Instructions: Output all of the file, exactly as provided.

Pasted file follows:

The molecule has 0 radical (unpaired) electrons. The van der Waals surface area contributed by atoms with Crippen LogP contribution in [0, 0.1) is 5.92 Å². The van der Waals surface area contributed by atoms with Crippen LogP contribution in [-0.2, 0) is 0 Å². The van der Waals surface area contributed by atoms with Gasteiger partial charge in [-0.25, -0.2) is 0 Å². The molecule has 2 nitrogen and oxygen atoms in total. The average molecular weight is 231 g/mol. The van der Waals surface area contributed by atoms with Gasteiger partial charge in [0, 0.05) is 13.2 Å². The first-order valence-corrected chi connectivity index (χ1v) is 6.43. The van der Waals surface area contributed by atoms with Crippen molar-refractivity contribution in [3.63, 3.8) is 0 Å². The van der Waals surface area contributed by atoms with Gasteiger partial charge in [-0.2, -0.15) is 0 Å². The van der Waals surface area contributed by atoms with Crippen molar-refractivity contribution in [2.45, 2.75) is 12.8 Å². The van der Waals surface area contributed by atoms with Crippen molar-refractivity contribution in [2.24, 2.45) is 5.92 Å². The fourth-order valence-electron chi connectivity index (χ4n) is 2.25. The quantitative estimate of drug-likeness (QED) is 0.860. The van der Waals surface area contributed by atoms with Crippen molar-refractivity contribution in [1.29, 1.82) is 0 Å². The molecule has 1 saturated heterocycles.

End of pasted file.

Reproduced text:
The molecule has 0 radical (unpaired) electrons. The van der Waals surface area contributed by atoms with Crippen LogP contribution in [0, 0.1) is 5.92 Å². The van der Waals surface area contributed by atoms with Crippen LogP contribution in [-0.2, 0) is 0 Å². The van der Waals surface area contributed by atoms with Gasteiger partial charge in [-0.25, -0.2) is 0 Å². The molecule has 2 nitrogen and oxygen atoms in total. The average molecular weight is 231 g/mol. The van der Waals surface area contributed by atoms with Gasteiger partial charge in [0, 0.05) is 13.2 Å². The first-order valence-corrected chi connectivity index (χ1v) is 6.43. The van der Waals surface area contributed by atoms with Crippen molar-refractivity contribution in [3.63, 3.8) is 0 Å². The van der Waals surface area contributed by atoms with Gasteiger partial charge in [-0.2, -0.15) is 0 Å². The van der Waals surface area contributed by atoms with Crippen molar-refractivity contribution in [2.45, 2.75) is 12.8 Å². The van der Waals surface area contributed by atoms with Crippen molar-refractivity contribution in [2.24, 2.45) is 5.92 Å². The fourth-order valence-electron chi connectivity index (χ4n) is 2.25. The quantitative estimate of drug-likeness (QED) is 0.860. The van der Waals surface area contributed by atoms with Crippen molar-refractivity contribution in [1.29, 1.82) is 0 Å². The molecule has 1 saturated heterocycles.